The foreign-exchange market grew at a double-digit rate in 2010’s first half, helping trading volumes to reach a record $4 trillion, the WSJ reports. Volatility caused by the European sovereign debt crisis boosted trading, but shifts in Australian currency trading show a longer-term re-weighting of FX to emerging markets. All except one country — IMF officials told the Journal that China’s renminbi remains ‘substantially undervalued’, even after the authorities introduced a flexible exchange rate in June.
The European Commission has begun two investigations into IBM’s position in the market for mainframe computers, bringing back memories of the antitrust case faced by Microsoft on the continent, the NYT reports. Europe’s competition commissioner Joaquin Almunia is building on his predecessor’s work on Microsoft by focusing on the information technology sector. Mainframes are a central pillar of IBM’s business, with perhaps 40 per cent of operating profit related to the products, the FT adds.
So Deutsche Bank has decided to set a good example to its peers and play ball with Europe’s bank regulators — sort of. Amid European mutterings about German bank recalcitrance — i.e. the refusal by six German banks to publish their government debt exposure as part of European banking stress tests — Deutsche said on Monday it would publish full details of its sovereign holdings.
Err, well, sehr gut, boys — apart from the fact that Deutsche had already listed its main sovereign debt exposure in a June 10 presentation to investors, outlining a net sovereign exposure of €3.2bn to Italy, €500m to Greece and €200m to Ireland, and no such holdings in Spain and Portugal. Read more
Global banking regulators have reached a breakthrough agreement to tighten capital requirements and impose new worldwide liquidity and leverage standards, but softened some of their proposals and delayed others to at least 2018, the FT reports. All but one of the Basel Committee’s 27 member countries – believed to be Germany – signed up to the proposals. While some changes to the definition of liquid assets will please banks, they are still on the hook for much tighter capital rules, Bloomberg says.
The debate on the economic of success of President Obama’s stimulus program is hotting up eighteen months after it began, with deficit concerns coming to the fore, reports the WSJ. Arguments over the $862bn measure have become especially acute as both parties weigh up how to replace Bush-era tax cuts expiring at the year’s end. Federal stimulus will leave behind a mixed fiscal picture for U.S. states when it too ends, the FT adds, noting that tax revenues look set to improve in 2011, after investor fears over the size of many municipal fiscal deficits.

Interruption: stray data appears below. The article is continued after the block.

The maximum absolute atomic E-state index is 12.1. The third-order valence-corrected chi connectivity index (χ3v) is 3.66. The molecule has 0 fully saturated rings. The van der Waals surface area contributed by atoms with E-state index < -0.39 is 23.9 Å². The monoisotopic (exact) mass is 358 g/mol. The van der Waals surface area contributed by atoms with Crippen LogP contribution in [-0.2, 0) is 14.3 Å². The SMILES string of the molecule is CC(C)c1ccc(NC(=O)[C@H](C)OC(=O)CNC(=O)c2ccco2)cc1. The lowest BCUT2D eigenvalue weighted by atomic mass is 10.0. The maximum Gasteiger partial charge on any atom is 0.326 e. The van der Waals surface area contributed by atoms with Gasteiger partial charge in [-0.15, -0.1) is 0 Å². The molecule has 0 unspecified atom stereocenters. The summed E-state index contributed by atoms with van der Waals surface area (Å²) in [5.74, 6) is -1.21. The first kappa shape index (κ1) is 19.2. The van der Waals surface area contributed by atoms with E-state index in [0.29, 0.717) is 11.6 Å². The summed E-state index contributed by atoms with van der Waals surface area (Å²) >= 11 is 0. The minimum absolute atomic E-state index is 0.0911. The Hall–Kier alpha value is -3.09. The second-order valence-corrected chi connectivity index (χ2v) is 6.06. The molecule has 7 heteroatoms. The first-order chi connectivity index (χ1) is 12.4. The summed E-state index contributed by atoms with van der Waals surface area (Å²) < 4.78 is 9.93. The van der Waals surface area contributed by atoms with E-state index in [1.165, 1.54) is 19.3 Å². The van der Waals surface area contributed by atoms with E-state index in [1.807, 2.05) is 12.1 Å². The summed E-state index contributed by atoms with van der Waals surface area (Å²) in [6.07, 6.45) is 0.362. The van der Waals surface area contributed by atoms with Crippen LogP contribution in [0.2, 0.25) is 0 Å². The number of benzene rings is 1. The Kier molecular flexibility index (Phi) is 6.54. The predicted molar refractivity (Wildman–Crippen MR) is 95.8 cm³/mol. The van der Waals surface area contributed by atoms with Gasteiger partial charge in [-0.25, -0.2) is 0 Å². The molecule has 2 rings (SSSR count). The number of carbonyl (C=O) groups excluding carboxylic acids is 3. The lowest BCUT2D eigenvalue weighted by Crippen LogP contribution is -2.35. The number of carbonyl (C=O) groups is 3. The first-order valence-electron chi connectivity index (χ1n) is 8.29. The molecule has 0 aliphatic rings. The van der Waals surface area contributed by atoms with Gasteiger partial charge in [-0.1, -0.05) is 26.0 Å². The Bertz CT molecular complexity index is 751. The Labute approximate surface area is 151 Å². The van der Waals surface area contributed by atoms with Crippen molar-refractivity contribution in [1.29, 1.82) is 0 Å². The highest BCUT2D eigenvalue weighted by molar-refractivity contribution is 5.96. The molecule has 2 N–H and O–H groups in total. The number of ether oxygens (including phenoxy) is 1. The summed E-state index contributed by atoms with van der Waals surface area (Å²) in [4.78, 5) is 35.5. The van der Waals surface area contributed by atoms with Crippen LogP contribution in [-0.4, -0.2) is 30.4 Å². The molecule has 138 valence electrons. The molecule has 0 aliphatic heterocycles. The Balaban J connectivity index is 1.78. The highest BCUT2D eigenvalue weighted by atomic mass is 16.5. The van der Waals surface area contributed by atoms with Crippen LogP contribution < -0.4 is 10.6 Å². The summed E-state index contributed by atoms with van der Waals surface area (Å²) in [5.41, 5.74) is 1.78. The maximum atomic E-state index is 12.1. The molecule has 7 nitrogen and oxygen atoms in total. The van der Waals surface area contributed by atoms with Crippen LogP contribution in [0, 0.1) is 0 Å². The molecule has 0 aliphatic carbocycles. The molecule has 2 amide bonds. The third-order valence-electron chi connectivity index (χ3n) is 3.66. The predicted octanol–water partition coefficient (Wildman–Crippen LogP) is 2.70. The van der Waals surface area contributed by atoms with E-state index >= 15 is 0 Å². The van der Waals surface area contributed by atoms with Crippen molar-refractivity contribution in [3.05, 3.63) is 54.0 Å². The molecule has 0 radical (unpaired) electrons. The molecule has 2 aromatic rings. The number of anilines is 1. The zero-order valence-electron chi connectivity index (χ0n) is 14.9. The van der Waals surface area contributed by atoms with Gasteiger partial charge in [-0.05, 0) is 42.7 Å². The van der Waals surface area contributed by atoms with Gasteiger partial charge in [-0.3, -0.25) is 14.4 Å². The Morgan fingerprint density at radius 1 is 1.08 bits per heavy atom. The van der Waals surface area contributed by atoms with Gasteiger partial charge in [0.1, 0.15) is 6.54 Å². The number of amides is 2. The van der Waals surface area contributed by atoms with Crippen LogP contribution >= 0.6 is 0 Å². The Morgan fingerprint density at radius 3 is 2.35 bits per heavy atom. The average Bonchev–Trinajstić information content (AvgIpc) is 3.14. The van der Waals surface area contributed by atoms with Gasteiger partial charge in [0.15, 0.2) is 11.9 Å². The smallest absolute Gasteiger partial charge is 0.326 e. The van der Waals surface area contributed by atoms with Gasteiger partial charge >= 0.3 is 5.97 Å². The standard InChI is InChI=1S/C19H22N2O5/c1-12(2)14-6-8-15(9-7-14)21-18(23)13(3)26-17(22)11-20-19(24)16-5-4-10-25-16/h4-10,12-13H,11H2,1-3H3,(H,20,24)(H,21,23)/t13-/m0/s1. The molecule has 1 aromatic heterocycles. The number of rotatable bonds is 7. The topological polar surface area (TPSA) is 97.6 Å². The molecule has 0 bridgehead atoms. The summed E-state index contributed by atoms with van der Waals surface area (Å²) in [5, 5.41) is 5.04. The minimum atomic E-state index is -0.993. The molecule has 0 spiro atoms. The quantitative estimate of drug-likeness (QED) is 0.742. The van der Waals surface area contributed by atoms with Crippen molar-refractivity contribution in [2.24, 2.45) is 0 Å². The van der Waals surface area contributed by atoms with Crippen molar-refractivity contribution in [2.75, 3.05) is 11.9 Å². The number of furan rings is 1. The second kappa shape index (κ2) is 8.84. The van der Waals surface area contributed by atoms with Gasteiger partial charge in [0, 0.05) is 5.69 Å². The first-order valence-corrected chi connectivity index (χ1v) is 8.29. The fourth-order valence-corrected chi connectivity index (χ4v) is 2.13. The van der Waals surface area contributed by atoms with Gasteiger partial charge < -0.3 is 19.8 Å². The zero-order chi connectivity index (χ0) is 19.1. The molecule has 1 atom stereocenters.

UBS posted strong investment banking performance in the second quarter with profits of 2bn Swiss francs above expectations of $1.34bn, while lower loan loss provisions led Deutsche to report profits in line with consensus, Reuters reports. Investment banking at Deutsche declined in line with trends at such competitors as Goldman Sachs, reports Bloomberg, amid a 6.4 per cent rise in profit. While UBS has also warned that volatile markets could leave clients wary of transactions, chief executive Oswald Gruebel has reduced the rate of client outflows, the FT says.
Deutsche Bank also unveiled €14.8bn of gross exposure to sovereign debt issued by peripheral countries such as Greece, the FT adds, following criticism of its refusal to disclose its holdings in recent stress tests.
BP plans to sell assets worth $30bn (€23bn, £19bn) to meet the costs of its massive oil spill in the Gulf of Mexico, and has confirmed the departure of its chief executive Tony Hayward, the FT reports. The firm’s American managing director Bob Dudley will take charge in October. Dudley has a daunting strategic task ahead of him, the WSJ says, in dealing with the future of the energy giant’s US operations.
Indeed, BP posted a record loss of $17.2bn in its second-quarter results due to $32.2bn pre-tax provisions for costs from the spill, Bloomberg reports. The company is turning into a well-functioning litigation-offset machine — but its future as an oil company is as unclear as ever, FT Alphaville says.
You’d think, having ditched a chief executive and posted a record loss — and planned $30bn worth of asset sales — a company’s stock couldn’t possibly be as equipoised as BP’s was on Tuesday:
Then again, the costs facing BP from the Gulf oil spill were priced in a long time ago. Or have they? Read more
Is Bloomberg trying to tell us something about the ICO’s new €23bn CLO?
July 26 (Bloomberg) — Instituto de Credito Oficial, a Spanish government agency that lends to businesses, plans to issue 14.8 billion euros ($19.22 billion) of bonds backed by company loans . . . Amid the financial crisis, Spanish banks have put together asset-backed bond issues that they don’t sell, instead using them as collateral for European Central Bank loans. The nation’s banks borrowed a record 126.3 billion euros from the ECB in June, according to data compiled by the Bank of Spain.
Warning: This is not your standard PIIGS Club Med European peripheral CDS post.
Risk’s excellent Duncan Wood reports on Tuesday that Portugal’s debt office is now agreeing to post collateral to derivatives dealers. That’s the industry standard one-way CSA turned on its head. Read more